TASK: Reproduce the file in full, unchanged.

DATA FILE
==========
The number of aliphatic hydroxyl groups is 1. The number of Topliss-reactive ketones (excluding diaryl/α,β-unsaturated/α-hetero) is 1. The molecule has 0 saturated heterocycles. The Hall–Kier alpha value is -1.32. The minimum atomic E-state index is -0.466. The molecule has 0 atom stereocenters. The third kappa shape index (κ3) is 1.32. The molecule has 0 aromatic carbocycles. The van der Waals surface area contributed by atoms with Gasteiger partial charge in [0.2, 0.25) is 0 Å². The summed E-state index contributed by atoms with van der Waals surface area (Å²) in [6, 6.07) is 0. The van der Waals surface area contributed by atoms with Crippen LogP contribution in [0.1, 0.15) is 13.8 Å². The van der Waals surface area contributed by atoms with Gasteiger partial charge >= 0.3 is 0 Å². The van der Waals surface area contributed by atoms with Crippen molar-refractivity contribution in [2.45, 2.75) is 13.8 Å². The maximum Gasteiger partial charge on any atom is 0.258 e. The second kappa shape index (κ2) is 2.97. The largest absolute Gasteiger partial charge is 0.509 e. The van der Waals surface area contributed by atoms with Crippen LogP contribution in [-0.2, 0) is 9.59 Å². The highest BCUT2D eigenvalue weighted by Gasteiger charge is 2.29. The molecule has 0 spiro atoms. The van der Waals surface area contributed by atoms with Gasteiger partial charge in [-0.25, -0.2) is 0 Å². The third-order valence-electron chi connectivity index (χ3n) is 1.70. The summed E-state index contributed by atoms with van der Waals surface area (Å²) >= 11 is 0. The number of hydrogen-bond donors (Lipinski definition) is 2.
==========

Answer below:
The number of aliphatic hydroxyl groups is 1. The number of Topliss-reactive ketones (excluding diaryl/α,β-unsaturated/α-hetero) is 1. The molecule has 0 saturated heterocycles. The Hall–Kier alpha value is -1.32. The minimum atomic E-state index is -0.466. The molecule has 0 atom stereocenters. The third kappa shape index (κ3) is 1.32. The molecule has 0 aromatic carbocycles. The van der Waals surface area contributed by atoms with Gasteiger partial charge in [0.2, 0.25) is 0 Å². The summed E-state index contributed by atoms with van der Waals surface area (Å²) in [6, 6.07) is 0. The van der Waals surface area contributed by atoms with Crippen LogP contribution in [0.1, 0.15) is 13.8 Å². The van der Waals surface area contributed by atoms with Gasteiger partial charge >= 0.3 is 0 Å². The van der Waals surface area contributed by atoms with Crippen molar-refractivity contribution in [2.45, 2.75) is 13.8 Å². The maximum Gasteiger partial charge on any atom is 0.258 e. The second kappa shape index (κ2) is 2.97. The largest absolute Gasteiger partial charge is 0.509 e. The van der Waals surface area contributed by atoms with Crippen LogP contribution in [-0.2, 0) is 9.59 Å². The highest BCUT2D eigenvalue weighted by Gasteiger charge is 2.29. The molecule has 0 spiro atoms. The van der Waals surface area contributed by atoms with Gasteiger partial charge in [-0.25, -0.2) is 0 Å². The third-order valence-electron chi connectivity index (χ3n) is 1.70. The summed E-state index contributed by atoms with van der Waals surface area (Å²) >= 11 is 0. The number of hydrogen-bond donors (Lipinski definition) is 2.